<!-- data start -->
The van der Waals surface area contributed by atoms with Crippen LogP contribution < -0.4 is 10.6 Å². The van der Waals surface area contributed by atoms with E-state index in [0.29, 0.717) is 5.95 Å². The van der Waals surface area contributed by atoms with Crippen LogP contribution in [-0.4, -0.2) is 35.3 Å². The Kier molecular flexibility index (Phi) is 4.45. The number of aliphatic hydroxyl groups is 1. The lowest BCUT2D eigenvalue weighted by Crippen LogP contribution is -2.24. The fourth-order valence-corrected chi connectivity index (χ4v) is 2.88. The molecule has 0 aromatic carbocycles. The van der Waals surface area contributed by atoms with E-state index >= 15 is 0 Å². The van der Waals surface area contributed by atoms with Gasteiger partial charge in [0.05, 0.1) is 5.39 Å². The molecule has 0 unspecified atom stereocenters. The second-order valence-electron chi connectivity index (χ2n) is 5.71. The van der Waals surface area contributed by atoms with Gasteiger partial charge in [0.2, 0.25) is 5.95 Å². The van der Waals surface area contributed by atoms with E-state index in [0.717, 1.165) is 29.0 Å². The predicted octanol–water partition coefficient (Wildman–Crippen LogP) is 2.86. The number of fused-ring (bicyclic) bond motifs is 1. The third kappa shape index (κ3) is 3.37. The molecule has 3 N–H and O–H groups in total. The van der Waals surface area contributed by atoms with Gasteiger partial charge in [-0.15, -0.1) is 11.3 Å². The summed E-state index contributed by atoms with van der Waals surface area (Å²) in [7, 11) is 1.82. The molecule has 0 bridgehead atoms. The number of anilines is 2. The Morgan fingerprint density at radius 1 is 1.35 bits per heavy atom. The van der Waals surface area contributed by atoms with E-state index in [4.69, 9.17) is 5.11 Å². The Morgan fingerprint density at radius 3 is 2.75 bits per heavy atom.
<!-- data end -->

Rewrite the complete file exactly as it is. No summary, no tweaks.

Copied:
The van der Waals surface area contributed by atoms with Crippen LogP contribution < -0.4 is 10.6 Å². The van der Waals surface area contributed by atoms with E-state index in [0.29, 0.717) is 5.95 Å². The van der Waals surface area contributed by atoms with Crippen LogP contribution in [-0.4, -0.2) is 35.3 Å². The Kier molecular flexibility index (Phi) is 4.45. The number of aliphatic hydroxyl groups is 1. The lowest BCUT2D eigenvalue weighted by Crippen LogP contribution is -2.24. The fourth-order valence-corrected chi connectivity index (χ4v) is 2.88. The molecule has 0 aromatic carbocycles. The van der Waals surface area contributed by atoms with E-state index >= 15 is 0 Å². The van der Waals surface area contributed by atoms with Gasteiger partial charge in [0.05, 0.1) is 5.39 Å². The molecule has 0 unspecified atom stereocenters. The second-order valence-electron chi connectivity index (χ2n) is 5.71. The van der Waals surface area contributed by atoms with Gasteiger partial charge in [0.2, 0.25) is 5.95 Å². The van der Waals surface area contributed by atoms with E-state index in [0.717, 1.165) is 29.0 Å². The predicted octanol–water partition coefficient (Wildman–Crippen LogP) is 2.86. The number of fused-ring (bicyclic) bond motifs is 1. The third kappa shape index (κ3) is 3.37. The molecule has 3 N–H and O–H groups in total. The van der Waals surface area contributed by atoms with Gasteiger partial charge in [-0.15, -0.1) is 11.3 Å². The summed E-state index contributed by atoms with van der Waals surface area (Å²) in [7, 11) is 1.82. The molecule has 0 bridgehead atoms. The number of anilines is 2. The Morgan fingerprint density at radius 1 is 1.35 bits per heavy atom. The van der Waals surface area contributed by atoms with E-state index in [4.69, 9.17) is 5.11 Å². The Morgan fingerprint density at radius 3 is 2.75 bits per heavy atom.